5. Forts and play structures. We love making forts using our play couch or our fort-building kits. We like to make forts big enough that I can fit in them too, and we make sure to bring lots of fun things into the fort … my son’s favorite toys, pillows, blankets and stuffed animals. I also make sure to leave some sort of peephole so he can see the television from inside his fort.
  6. Sensory bins. This might be my all-time favorite indoor (or outdoor) activity. We have a sensory table that can easily be moved inside or outside and is very versatile in function. Each month, I go to the local craft store and buy items to make a sensory table appropriate for that month or season. During winter months, I’ve made a snowman sensory bin with Playfoam and Styrofoam snowflakes. I also did a Christmas one with mini ornaments and a Christmas cookie station with playdough, sprinkles, mini cookie cutters and a mini rolling bin. In the fall, I love to make sensory bins with corn and leaves and acorns and pine cones and mini pumpkins of all different textures and sizes. You can get really creative with sensory tables, and you can find lots of ideas and inspiration online for cheap and simple ways to make your littles some sensory fun.
  7. Fun baths. I learned this idea from one of my favorite mom influencers on social media … basically that adding water to anything makes for a fun activity. If you find yourself killing time on a rainy or chilly afternoon stuck in the house, draw a bath and surprise your kids with a bath time surprise … popsicles, Legos, pompoms, music and singing, a bubble bath, a color bath or whatever else you want to try.

I’m not sure if it’s the elementary teacher inside me or the fact that I raised a tiny human during the COVID-19 pandemic and was forced to get creative indoors, but I’ve slowly come up with a list of activities for “a rainy day” it helps to have on hand, as well as be prepared for in advance for when you unexpectedly find yourself stuck indoors with young children. The best attitude to have on days like this is to embrace it and use it as an opportunity to do something new and make new memories with your children; and also, to embrace the mess because let’s be honest, if you’re stuck indoors all day with little ones, it’s going to get messy one way or another, so you might as well make a fun mess.

a kid sitting in a box with a toy airplane.

Moving With Kids

Every move, my kids are a little bit older making each transition different for them. As the years go on, there is a delicate balance between the muscle memory of moving and being sensitive as my kids struggle with losing close friends. I don’t want to get into PCS autopilot mode and become indifferent to the vulnerabilities they face. I want to directly hear and address their concerns, worries and excitement about an upcoming move. As a family we start asking questions early when we know we are about to uproot. To better understand and anticipate how they are feeling, here are a few questions and conversations starters we like to use.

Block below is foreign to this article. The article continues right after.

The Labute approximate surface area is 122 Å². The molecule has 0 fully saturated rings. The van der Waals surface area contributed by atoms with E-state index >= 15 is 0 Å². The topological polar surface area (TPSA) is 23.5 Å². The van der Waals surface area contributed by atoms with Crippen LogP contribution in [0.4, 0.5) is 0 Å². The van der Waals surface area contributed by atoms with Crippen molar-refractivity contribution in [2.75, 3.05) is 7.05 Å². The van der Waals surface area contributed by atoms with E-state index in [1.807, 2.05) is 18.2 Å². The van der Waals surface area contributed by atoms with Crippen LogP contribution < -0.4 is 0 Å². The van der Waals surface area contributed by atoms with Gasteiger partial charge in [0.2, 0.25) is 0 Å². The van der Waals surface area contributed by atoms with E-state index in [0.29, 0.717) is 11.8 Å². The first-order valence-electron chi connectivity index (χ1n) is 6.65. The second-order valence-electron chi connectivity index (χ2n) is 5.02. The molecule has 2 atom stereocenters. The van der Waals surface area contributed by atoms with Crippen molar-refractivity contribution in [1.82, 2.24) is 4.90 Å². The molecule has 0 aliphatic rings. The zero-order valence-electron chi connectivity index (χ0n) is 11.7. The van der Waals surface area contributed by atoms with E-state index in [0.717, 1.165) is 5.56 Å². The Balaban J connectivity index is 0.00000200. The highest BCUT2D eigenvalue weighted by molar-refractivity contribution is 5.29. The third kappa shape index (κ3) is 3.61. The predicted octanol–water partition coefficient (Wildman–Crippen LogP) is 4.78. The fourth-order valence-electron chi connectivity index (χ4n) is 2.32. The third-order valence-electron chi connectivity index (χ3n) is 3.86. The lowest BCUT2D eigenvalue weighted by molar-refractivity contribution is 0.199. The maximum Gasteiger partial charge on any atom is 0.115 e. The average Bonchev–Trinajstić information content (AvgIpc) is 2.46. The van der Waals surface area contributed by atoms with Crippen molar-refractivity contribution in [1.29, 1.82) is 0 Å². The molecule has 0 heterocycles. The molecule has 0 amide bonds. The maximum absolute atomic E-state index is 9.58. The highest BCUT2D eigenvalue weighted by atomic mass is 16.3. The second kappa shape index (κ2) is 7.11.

1. Are you excited about our move? What is one thing you are looking forward to? These two questions are a great place to start. Admittedly, it is an easier question to ask younger kids who aren’t dreading moving, but it tells you their gut reaction to the news and can be a starting point.
  2. Let’s talk about what our life will look like there. I love this one because it deals with expectations. Having very clear expectations helps everyone visualize what reality will be like, and, I believe, better prepares you for the future. We like to talk specifically about what my spouse’s job will be like. If his position will include time away from family, we can prepare our kids to spend a little less time with dad. Additionally, we can discuss what my life will look like, what their schools will be, and if we know other families there.
  3. What is something you want to do at the next duty station? This is a good follow-up conversation to the first question, especially if they aren’t excited. We like to research the area and come up with something everyone in the family will enjoy doing. That way, we can all be excited in our own way. Check out Military INSTALLATIONS to get to know more about your new community.
  4. What would you like to change about your room? What are you most excited about in the new house? This is another good visualizing conversation. For us currently, this conversation is about how our kids will each have their own bedrooms in our next house and how they want to decorate them. It also revolves around the fact the kids are very excited the house has stairs, ha. And we always like to bring up what are some good things we will like about our new house, and some things we will miss about our current house. Exposing the good and the bad just sets the tone for honest communication
  5. What are your concerns? It is always important to address concerns before moving. It helps us have compassion for each other when we understand what part of the move might be more challenging on a certain family member. We can help alleviate some anxiety or stress about the move by talking it through as a family too. We certainly don’t put pressure on ourselves to answer all the concerns but voicing them and listening to each other is the most important part for everyone. Additionally, it teaches our kids to think through their emotions and start working through their conflicts with the move.

In conclusion, communication is a very important part of any PCS. If nothing else, these conversations show that as parents, we care. Regardless of their age, kids need to know during these stressful times we are listening to them, and they are a part of the process. How we handle it directly affects how they learn to deal with stressful situations. I will continue learning from my kids, and I know they will teach me a thing or two during this upcoming PCS.

And if talking things through doesn’t come easily for your family, that’s common enough! Check out these tools for military families from THRIVE or contacting the local school liaison where you are and where you are going for support.

Contact Military OneSource for a consultation to learn more about resources available to support your family during a PCS.